The young woman we blogged about who was charged with manslaughter for writing texts that urged her boyfriend to commit suicide was convicted.
She was sentenced to 15 months in prison. But her punishment was stayed, pending appeal.
Her attorneys persuaded the judge that the conviction may not stand, due to the free speech issues raised by the case. So the judge is punting the free speech question to the appeals court.
What do you think about the free speech argument? Does that right cover a woman’s texting someone who attempted suicide in a carbon monoxide-filled car but who changed his mind to “get back in”?
I would say that the young man who died did so by his own hand. He caused his own death. He didn’t have to obey his girlfriend’s texts. They show her depravity, but do you think her words were criminal?
Michelle Carter, who was convicted of involuntary manslaughter for texting her boyfriend and urging him to kill himself, has been sentenced to 2 1/2 years in prison, with all but 15 months suspended. She will also serve five years of probation.
Carter, 20, was found guilty last month in connection to the 2014 death of Conrad Roy III.
At her sentencing hearing Thursday, Carter’s lawyer asked the judge to “spare his client any jail time and instead give her five years of probation and require her to receive mental health counseling,” The Associated Press reports.
Lawyer Joseph Cataldo said that “Carter was struggling with mental health issues of her own — bulimia, anorexia and depression — during the time she urged Roy to kill himself,” the wire service writes.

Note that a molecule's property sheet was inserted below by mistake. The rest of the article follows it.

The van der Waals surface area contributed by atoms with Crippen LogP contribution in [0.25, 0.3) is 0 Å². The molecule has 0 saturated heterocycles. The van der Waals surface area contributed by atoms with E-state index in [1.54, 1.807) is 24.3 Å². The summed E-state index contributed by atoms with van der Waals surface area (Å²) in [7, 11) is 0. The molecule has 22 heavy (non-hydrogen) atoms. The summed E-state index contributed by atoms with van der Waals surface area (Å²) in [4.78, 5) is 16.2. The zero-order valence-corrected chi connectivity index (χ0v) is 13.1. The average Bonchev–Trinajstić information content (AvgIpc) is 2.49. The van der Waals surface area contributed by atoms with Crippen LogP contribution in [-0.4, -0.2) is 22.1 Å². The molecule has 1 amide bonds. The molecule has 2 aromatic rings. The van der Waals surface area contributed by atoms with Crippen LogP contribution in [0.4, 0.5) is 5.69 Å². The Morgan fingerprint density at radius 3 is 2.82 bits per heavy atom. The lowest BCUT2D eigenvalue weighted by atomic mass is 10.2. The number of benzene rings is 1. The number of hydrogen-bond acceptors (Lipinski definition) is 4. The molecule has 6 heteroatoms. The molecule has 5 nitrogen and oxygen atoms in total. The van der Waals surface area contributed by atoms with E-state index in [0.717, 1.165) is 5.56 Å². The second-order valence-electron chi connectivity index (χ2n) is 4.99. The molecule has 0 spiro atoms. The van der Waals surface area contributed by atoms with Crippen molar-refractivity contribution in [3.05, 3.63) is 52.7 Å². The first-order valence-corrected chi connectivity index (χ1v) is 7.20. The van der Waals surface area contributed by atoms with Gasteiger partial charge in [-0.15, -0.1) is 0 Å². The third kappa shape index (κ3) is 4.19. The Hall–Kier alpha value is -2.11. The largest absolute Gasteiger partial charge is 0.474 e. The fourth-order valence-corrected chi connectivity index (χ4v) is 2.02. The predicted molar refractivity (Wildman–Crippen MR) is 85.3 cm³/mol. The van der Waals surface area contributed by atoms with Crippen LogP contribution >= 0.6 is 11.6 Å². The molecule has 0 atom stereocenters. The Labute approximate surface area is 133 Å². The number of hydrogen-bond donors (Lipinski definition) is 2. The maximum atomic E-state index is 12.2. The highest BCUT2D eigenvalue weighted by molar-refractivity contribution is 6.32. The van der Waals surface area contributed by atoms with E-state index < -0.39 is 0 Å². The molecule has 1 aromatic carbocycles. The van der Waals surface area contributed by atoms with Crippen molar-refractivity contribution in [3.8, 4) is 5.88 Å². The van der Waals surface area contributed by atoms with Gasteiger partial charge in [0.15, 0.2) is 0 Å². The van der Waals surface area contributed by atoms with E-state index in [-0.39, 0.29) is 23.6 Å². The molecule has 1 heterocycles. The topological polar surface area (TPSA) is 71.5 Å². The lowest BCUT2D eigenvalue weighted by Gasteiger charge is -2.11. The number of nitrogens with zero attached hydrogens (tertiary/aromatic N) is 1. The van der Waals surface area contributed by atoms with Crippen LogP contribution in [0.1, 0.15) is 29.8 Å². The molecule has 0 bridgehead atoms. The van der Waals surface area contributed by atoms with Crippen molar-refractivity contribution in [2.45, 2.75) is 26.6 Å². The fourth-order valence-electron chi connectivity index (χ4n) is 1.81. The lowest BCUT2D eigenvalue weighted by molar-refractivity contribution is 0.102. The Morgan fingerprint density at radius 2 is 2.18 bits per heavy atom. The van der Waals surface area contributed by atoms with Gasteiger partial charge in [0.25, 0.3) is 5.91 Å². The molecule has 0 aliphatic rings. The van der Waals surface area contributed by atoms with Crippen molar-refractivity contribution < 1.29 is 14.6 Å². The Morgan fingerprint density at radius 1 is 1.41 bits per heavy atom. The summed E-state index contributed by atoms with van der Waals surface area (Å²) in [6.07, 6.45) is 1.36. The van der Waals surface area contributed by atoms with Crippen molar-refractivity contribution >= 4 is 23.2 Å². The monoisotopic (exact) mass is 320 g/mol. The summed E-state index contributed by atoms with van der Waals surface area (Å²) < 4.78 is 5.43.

From Bob McGovern, Free Speech May Mean Free Pass for Michelle Carter, Boston Herald:
The First Amendment and the winding road of the appellate process are the only things keeping Michelle Carter out of jail.
And the constitutional issue may be what sets her free forever.
Carter, who yesterday was sentenced to 2 1⁄2 years behind bars — with only 15 months to actually serve — was given a last-second reprieve by Judge Lawrence Moniz. He held off on the punishment at the behest of Carter’s attorneys who argued that she shouldn’t be jailed for a conviction that may not stick.
“This is a novel case involving speech,” said Joseph Cataldo, Carter’s lead attorney. “These are legitimate issues that are worthy of presentation to the appeals court.”
The crux of the argument is that Carter didn’t commit a crime when she convinced Conrad Roy III, through texts and phone calls, to get back in his truck as it filled with deadly carbon monoxide fumes. Her communications, according to Cataldo, were protected by the First Amendment.
Illustration from Pixabay, Creative Commons